Australian fast-food chain TV ad criticised for disparaging tattoos and piercings
An Australian fast-food chain has won a case in the Advertising Standards Bureau (ASB), concerning an advertisement that allegedly disparaged people with tattoos and body piercings.
The Hungry Jack’s commercial includes a female heavy metal musician with tattoos and piercings, whose style gradually changes as she eats a Chicken TenderGrill burger. With each bite, her black clothes change to a floral dress, and her tattoos and piercings disappear. At the end of the commercial, a female voiceover says, “There’s nothing naughty about the new Hungry Jack’s TenderGrill… Hungry Jack’s makes it better.”
A complaint to the ASB called the ad “biased, judgemental and bigoted” and asked why Hungry Jack’s apparently prefers the “average person” to the “alternative youth” as a customer.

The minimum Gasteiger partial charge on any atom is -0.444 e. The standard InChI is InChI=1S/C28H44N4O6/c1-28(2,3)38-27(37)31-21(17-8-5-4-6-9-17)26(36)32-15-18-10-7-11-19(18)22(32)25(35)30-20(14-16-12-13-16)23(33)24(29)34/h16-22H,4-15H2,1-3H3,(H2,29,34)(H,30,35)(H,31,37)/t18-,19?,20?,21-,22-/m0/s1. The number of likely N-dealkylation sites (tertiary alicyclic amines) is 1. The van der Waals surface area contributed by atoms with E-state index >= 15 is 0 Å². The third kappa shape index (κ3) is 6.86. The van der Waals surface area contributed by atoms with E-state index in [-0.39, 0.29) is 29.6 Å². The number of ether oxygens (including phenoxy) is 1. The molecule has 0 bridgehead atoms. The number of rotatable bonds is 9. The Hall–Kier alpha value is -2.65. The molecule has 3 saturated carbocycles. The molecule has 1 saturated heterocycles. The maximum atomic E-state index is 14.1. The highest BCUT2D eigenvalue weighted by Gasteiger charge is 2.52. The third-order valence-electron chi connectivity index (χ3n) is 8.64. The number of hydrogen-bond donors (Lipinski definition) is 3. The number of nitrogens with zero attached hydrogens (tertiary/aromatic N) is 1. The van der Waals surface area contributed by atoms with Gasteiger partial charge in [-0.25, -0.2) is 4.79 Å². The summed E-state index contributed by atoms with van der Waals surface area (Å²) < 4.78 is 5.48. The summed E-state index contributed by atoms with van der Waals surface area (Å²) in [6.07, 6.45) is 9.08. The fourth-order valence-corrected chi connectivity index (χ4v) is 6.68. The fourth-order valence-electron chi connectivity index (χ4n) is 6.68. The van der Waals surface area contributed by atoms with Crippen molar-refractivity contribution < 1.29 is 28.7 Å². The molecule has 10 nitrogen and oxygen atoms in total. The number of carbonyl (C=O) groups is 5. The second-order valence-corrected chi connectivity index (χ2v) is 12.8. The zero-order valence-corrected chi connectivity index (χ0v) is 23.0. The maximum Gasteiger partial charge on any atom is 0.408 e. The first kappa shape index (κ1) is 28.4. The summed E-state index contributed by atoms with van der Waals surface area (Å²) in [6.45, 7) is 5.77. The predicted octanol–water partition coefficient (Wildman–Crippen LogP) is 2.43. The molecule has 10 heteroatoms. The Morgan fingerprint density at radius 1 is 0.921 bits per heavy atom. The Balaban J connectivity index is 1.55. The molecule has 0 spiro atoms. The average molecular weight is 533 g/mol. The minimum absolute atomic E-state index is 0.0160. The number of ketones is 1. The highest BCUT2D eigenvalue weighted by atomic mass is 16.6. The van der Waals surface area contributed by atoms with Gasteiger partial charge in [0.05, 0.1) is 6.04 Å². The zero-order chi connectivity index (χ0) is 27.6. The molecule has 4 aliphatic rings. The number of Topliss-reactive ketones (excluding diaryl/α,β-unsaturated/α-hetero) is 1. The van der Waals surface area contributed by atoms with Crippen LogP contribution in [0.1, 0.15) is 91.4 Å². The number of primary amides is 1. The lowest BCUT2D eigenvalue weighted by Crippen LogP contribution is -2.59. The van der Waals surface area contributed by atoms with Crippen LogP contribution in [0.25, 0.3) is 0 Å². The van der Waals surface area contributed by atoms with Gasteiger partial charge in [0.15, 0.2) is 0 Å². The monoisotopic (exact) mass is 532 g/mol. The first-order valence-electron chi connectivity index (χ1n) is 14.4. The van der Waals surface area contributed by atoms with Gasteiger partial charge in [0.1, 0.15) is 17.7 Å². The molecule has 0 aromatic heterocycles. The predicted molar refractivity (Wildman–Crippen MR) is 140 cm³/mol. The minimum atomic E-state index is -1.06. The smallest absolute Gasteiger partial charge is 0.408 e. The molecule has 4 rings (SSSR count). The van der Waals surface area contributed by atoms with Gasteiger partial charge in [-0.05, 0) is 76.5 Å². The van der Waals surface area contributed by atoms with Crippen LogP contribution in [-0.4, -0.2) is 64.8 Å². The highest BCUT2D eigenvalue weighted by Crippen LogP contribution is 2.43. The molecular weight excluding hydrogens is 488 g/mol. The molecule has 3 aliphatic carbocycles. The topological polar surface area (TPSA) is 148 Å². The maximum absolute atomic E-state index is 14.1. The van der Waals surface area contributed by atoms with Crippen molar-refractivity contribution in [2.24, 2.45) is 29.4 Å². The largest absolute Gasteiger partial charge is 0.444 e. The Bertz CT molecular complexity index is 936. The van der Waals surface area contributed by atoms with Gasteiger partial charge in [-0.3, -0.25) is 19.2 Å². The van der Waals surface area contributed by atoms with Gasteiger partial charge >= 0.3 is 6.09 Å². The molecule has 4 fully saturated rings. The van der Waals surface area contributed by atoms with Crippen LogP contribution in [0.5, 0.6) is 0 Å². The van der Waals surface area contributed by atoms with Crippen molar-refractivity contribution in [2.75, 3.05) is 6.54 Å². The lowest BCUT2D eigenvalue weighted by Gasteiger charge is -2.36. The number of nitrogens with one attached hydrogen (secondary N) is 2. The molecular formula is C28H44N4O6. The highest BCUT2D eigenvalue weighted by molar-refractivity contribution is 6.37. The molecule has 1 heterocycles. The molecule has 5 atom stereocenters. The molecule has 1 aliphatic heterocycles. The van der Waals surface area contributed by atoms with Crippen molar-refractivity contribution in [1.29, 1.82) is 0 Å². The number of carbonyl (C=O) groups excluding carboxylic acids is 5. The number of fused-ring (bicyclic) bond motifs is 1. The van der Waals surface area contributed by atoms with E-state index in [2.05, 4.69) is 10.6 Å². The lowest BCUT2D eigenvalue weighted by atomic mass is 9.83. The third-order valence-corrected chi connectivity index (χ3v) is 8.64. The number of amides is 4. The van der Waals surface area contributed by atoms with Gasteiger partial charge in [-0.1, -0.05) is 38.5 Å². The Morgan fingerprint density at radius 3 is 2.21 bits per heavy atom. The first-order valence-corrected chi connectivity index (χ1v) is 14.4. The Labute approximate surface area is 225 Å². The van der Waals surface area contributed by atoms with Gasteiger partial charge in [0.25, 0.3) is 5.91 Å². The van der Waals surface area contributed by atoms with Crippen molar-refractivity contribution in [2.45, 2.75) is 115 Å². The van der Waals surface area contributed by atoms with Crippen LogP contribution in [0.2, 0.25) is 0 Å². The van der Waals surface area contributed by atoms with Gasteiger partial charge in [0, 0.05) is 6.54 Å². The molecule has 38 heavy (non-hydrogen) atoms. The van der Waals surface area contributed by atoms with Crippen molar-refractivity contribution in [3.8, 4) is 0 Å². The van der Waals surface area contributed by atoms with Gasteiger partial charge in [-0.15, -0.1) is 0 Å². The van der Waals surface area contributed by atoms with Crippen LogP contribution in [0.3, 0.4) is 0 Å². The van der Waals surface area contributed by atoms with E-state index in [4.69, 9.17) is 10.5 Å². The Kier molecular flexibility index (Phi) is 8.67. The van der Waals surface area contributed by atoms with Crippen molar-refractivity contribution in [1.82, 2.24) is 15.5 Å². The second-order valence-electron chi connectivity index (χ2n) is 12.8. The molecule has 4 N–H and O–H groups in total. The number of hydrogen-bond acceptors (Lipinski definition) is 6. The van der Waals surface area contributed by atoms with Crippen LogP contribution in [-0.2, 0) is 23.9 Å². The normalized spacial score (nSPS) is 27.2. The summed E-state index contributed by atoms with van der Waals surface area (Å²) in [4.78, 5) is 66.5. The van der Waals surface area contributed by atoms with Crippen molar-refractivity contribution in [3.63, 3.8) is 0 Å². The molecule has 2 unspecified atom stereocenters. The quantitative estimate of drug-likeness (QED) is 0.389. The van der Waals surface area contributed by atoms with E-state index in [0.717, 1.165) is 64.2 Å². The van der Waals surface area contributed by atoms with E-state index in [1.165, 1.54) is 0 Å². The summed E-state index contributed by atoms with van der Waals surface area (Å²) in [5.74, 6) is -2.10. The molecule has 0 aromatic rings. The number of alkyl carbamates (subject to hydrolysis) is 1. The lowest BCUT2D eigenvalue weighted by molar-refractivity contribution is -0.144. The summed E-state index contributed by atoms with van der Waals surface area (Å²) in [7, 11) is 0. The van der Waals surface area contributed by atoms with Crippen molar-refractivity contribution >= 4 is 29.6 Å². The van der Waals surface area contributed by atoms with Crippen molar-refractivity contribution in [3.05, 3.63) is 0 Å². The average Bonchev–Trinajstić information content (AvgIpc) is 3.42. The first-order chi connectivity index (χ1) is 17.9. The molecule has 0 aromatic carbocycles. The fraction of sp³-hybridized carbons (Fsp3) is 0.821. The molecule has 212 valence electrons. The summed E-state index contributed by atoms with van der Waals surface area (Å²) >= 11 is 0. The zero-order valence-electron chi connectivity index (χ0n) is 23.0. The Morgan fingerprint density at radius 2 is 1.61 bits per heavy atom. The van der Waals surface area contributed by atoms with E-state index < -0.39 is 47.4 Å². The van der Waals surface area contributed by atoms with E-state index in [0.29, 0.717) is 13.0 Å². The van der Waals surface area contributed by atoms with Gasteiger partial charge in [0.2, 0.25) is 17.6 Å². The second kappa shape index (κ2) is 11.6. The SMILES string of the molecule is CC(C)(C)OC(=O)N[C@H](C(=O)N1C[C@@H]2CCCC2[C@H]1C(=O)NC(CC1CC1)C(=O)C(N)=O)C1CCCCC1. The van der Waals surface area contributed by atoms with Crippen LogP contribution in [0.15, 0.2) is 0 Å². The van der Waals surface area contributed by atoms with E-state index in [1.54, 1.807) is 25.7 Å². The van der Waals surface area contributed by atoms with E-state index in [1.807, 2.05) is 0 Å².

Hungry Jack’s responded to the complaint by claiming that its commercial focuses on promoting the Hungry Jack’s Chicken TenderGrill burger as being a healthier, “less naughty”, alternative to regular fast food. It said that the portrayal of a contrast between “naughty” and “nice” had been misinterpreted as “a negative portrayal of the alternative style”.
The ASB considered that the advertisement does present two stereotypes but decided that the community was unlikely to interpret the commercial’s message as a negative portrayal of either type of young woman. The complaint was dismissed.